We're also stacking up fossils with preserved skin and other forms of soft-tissue, giving us direct insight into tissue types and bulk in certain species, as well as evolutionary maps of anatomical evolution. With these, we can make ever tighter predictions about, say, whether a dinosaur was covered in feathers or scales. Sometimes, we get it wrong, as we might have for Tyrannosaurus. Recently described Tyrannosaurus skin impressions suggest that – contrary to all its closest relatives and the expectations based on them – Tyrannosaurus was probably mostly or entirely scaled, and not covered in fluff as we've recently assumed. What this tells us is that tyrannosaur skin evolution was more complex than we thought, with some earlier species having feathers, but later species losing some or all of them. But rather than sobbing over the need to scrub feathers from older artwork, artists can be happy about this: our data has taken a step forward, and all future artwork of Tyrannosaurus can be just that little bit more accurate. In other words, our tyrannosaur palaeoart BS-level has just dropped a notch, and will continue to fall as artists have more and more information to work with.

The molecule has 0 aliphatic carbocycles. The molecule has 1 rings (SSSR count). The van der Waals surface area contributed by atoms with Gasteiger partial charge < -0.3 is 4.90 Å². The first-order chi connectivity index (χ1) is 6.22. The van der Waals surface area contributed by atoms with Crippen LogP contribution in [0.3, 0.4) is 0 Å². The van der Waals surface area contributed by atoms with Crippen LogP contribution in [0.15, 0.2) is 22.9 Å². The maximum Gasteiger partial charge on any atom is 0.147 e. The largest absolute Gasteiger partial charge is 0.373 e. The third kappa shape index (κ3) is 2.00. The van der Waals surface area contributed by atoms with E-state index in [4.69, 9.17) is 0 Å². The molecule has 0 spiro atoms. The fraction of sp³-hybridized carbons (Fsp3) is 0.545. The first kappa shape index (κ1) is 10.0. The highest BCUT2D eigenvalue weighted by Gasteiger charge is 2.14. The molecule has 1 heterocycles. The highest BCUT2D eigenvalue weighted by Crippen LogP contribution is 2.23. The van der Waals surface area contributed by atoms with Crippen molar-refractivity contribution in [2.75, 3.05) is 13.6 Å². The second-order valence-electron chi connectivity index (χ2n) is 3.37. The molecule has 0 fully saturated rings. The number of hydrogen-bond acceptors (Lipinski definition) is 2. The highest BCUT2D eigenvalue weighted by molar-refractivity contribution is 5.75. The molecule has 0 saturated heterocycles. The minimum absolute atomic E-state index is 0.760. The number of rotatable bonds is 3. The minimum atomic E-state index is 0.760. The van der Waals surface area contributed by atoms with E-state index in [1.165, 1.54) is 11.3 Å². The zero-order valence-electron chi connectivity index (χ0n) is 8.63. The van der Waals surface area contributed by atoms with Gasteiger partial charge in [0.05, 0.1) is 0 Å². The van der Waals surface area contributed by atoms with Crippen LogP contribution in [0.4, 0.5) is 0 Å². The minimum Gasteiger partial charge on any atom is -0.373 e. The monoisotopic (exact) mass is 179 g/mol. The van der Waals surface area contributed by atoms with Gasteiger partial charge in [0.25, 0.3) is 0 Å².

Of course, there are instances where artists are left largely in the dark and we have to forge ahead with minimal insight and information. Depending on the subject of our artwork, this might be something small – the last scrap of unknown information about a superbly known organism – or it might be vast chunks of anatomy. But palaeoart has climbed to a level where, even on the bleakest frontiers of restoration, we can narrow down some restorative possibilities. Evolutionary models allow us to track development of anatomy over hundreds of millions of years, ruling out some anatomical possibilities because they never arose on a given lineage. We're learning more about the relationship between bones and soft-tissues, allowing us – in some cases – to predict skin types even when the soft-tissues of animals have been entirely lost. Not all prehistoric species can be restored with high confidence, but increasingly few leave artists entirely clueless. It's an overstatement to say there is only one way to restore fossil dinosaurs in art, but there are not infinite ways, either. Good palaeoartists do not make these things up as they go along, but create art through a deductive process that follows the best modern science.